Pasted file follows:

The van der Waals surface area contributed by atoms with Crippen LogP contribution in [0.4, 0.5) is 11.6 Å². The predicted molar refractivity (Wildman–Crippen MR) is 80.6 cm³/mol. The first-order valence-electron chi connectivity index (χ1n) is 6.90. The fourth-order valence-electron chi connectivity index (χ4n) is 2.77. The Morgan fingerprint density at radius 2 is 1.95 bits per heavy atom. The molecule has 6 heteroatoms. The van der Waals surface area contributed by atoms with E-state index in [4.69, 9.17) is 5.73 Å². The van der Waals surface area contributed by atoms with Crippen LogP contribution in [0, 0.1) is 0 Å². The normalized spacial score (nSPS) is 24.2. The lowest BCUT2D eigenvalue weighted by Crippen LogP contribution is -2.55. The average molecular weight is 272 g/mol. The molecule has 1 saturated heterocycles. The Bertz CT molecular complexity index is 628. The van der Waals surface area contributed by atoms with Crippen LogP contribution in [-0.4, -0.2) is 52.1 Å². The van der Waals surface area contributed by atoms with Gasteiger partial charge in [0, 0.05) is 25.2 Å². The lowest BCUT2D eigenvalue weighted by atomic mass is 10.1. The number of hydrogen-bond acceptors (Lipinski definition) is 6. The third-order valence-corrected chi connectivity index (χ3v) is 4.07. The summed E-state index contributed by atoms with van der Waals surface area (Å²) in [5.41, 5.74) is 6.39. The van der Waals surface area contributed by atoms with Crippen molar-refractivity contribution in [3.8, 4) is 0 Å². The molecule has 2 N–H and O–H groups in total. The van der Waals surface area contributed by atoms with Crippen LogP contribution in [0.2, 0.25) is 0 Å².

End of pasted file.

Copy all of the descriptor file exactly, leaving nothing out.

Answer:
The van der Waals surface area contributed by atoms with Crippen LogP contribution in [0.4, 0.5) is 11.6 Å². The predicted molar refractivity (Wildman–Crippen MR) is 80.6 cm³/mol. The first-order valence-electron chi connectivity index (χ1n) is 6.90. The fourth-order valence-electron chi connectivity index (χ4n) is 2.77. The Morgan fingerprint density at radius 2 is 1.95 bits per heavy atom. The molecule has 6 heteroatoms. The van der Waals surface area contributed by atoms with E-state index in [4.69, 9.17) is 5.73 Å². The van der Waals surface area contributed by atoms with Crippen LogP contribution in [0, 0.1) is 0 Å². The normalized spacial score (nSPS) is 24.2. The lowest BCUT2D eigenvalue weighted by Crippen LogP contribution is -2.55. The average molecular weight is 272 g/mol. The molecule has 1 saturated heterocycles. The Bertz CT molecular complexity index is 628. The van der Waals surface area contributed by atoms with Crippen LogP contribution in [-0.4, -0.2) is 52.1 Å². The van der Waals surface area contributed by atoms with Gasteiger partial charge in [0, 0.05) is 25.2 Å². The lowest BCUT2D eigenvalue weighted by atomic mass is 10.1. The number of hydrogen-bond acceptors (Lipinski definition) is 6. The third-order valence-corrected chi connectivity index (χ3v) is 4.07. The summed E-state index contributed by atoms with van der Waals surface area (Å²) in [5.41, 5.74) is 6.39. The van der Waals surface area contributed by atoms with Crippen molar-refractivity contribution in [3.8, 4) is 0 Å². The molecule has 2 N–H and O–H groups in total. The van der Waals surface area contributed by atoms with Crippen LogP contribution in [0.2, 0.25) is 0 Å².